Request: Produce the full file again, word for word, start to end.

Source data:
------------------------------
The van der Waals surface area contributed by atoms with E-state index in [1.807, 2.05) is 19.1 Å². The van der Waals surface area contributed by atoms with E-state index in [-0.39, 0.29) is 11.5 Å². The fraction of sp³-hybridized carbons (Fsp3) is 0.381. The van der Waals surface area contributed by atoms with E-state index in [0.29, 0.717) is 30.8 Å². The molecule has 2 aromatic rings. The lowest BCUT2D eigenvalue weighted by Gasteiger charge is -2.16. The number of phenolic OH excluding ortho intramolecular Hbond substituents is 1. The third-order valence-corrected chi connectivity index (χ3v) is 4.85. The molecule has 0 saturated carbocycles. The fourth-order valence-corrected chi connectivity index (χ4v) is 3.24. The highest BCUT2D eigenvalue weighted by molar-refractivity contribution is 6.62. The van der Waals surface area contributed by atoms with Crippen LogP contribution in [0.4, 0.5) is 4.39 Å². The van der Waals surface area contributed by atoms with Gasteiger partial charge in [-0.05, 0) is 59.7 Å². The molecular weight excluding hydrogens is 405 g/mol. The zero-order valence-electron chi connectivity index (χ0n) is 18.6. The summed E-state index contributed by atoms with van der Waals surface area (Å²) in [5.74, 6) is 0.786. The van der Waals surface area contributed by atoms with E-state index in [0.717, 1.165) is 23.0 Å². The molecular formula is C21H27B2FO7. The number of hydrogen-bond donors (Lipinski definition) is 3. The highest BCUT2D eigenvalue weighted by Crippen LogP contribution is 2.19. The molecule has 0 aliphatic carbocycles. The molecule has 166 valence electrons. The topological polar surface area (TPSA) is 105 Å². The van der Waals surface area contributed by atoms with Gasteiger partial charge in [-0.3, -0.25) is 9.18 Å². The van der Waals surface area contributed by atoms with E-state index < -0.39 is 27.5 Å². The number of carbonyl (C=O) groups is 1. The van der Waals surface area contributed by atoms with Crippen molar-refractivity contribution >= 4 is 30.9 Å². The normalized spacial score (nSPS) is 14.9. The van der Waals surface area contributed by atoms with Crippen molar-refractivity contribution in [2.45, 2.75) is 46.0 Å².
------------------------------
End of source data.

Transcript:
The van der Waals surface area contributed by atoms with E-state index in [1.807, 2.05) is 19.1 Å². The van der Waals surface area contributed by atoms with E-state index in [-0.39, 0.29) is 11.5 Å². The fraction of sp³-hybridized carbons (Fsp3) is 0.381. The van der Waals surface area contributed by atoms with E-state index in [0.29, 0.717) is 30.8 Å². The molecule has 2 aromatic rings. The lowest BCUT2D eigenvalue weighted by Gasteiger charge is -2.16. The number of phenolic OH excluding ortho intramolecular Hbond substituents is 1. The third-order valence-corrected chi connectivity index (χ3v) is 4.85. The molecule has 0 saturated carbocycles. The fourth-order valence-corrected chi connectivity index (χ4v) is 3.24. The highest BCUT2D eigenvalue weighted by molar-refractivity contribution is 6.62. The van der Waals surface area contributed by atoms with Crippen LogP contribution in [0.4, 0.5) is 4.39 Å². The van der Waals surface area contributed by atoms with Gasteiger partial charge in [-0.05, 0) is 59.7 Å². The molecular weight excluding hydrogens is 405 g/mol. The zero-order valence-electron chi connectivity index (χ0n) is 18.6. The summed E-state index contributed by atoms with van der Waals surface area (Å²) in [5.74, 6) is 0.786. The van der Waals surface area contributed by atoms with E-state index in [0.717, 1.165) is 23.0 Å². The molecular formula is C21H27B2FO7. The number of hydrogen-bond donors (Lipinski definition) is 3. The highest BCUT2D eigenvalue weighted by Crippen LogP contribution is 2.19. The molecule has 0 aliphatic carbocycles. The molecule has 166 valence electrons. The topological polar surface area (TPSA) is 105 Å². The van der Waals surface area contributed by atoms with Gasteiger partial charge in [-0.3, -0.25) is 9.18 Å². The van der Waals surface area contributed by atoms with E-state index < -0.39 is 27.5 Å². The number of carbonyl (C=O) groups is 1. The van der Waals surface area contributed by atoms with Crippen molar-refractivity contribution >= 4 is 30.9 Å². The normalized spacial score (nSPS) is 14.9. The van der Waals surface area contributed by atoms with Crippen molar-refractivity contribution in [2.45, 2.75) is 46.0 Å².